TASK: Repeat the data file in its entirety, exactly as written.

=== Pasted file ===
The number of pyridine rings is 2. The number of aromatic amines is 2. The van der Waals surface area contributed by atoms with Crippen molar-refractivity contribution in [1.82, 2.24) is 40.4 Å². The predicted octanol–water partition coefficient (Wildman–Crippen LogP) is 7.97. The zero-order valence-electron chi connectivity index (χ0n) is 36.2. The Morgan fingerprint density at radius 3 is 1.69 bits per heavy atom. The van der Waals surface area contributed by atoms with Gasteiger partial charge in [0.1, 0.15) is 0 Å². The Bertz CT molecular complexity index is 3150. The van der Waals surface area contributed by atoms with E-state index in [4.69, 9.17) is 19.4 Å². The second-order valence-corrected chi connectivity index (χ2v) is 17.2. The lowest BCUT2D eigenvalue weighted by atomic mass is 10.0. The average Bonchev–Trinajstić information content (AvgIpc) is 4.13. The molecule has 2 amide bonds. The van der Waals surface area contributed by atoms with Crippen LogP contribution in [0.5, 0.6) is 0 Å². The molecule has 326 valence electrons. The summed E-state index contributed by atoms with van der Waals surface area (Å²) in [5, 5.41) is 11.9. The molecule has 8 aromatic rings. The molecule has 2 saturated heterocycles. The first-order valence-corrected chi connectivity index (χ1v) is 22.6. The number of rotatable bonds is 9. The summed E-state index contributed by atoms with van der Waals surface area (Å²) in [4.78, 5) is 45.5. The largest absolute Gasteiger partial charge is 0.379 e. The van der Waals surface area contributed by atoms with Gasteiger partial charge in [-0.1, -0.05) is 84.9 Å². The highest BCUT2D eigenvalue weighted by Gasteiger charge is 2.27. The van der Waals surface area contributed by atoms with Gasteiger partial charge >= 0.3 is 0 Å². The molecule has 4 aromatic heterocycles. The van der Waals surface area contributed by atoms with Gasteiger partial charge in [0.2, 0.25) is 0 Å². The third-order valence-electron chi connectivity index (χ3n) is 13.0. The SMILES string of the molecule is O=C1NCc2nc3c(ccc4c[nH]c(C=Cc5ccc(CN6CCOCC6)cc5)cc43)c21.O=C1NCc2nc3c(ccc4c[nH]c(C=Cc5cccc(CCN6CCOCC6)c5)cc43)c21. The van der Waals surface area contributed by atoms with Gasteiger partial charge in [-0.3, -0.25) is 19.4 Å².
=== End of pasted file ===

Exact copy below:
The number of pyridine rings is 2. The number of aromatic amines is 2. The van der Waals surface area contributed by atoms with Crippen molar-refractivity contribution in [1.82, 2.24) is 40.4 Å². The predicted octanol–water partition coefficient (Wildman–Crippen LogP) is 7.97. The zero-order valence-electron chi connectivity index (χ0n) is 36.2. The Morgan fingerprint density at radius 3 is 1.69 bits per heavy atom. The van der Waals surface area contributed by atoms with Gasteiger partial charge in [0.1, 0.15) is 0 Å². The Bertz CT molecular complexity index is 3150. The van der Waals surface area contributed by atoms with E-state index in [4.69, 9.17) is 19.4 Å². The second-order valence-corrected chi connectivity index (χ2v) is 17.2. The lowest BCUT2D eigenvalue weighted by atomic mass is 10.0. The average Bonchev–Trinajstić information content (AvgIpc) is 4.13. The molecule has 2 amide bonds. The van der Waals surface area contributed by atoms with Crippen LogP contribution in [0.5, 0.6) is 0 Å². The molecule has 326 valence electrons. The summed E-state index contributed by atoms with van der Waals surface area (Å²) in [5, 5.41) is 11.9. The molecule has 8 aromatic rings. The molecule has 2 saturated heterocycles. The first-order valence-corrected chi connectivity index (χ1v) is 22.6. The number of rotatable bonds is 9. The summed E-state index contributed by atoms with van der Waals surface area (Å²) in [4.78, 5) is 45.5. The largest absolute Gasteiger partial charge is 0.379 e. The van der Waals surface area contributed by atoms with Gasteiger partial charge in [-0.1, -0.05) is 84.9 Å². The highest BCUT2D eigenvalue weighted by Gasteiger charge is 2.27. The van der Waals surface area contributed by atoms with Gasteiger partial charge >= 0.3 is 0 Å². The molecule has 4 aromatic heterocycles. The van der Waals surface area contributed by atoms with Gasteiger partial charge in [0.2, 0.25) is 0 Å². The third-order valence-electron chi connectivity index (χ3n) is 13.0. The SMILES string of the molecule is O=C1NCc2nc3c(ccc4c[nH]c(C=Cc5ccc(CN6CCOCC6)cc5)cc43)c21.O=C1NCc2nc3c(ccc4c[nH]c(C=Cc5cccc(CCN6CCOCC6)c5)cc43)c21. The van der Waals surface area contributed by atoms with Gasteiger partial charge in [-0.3, -0.25) is 19.4 Å².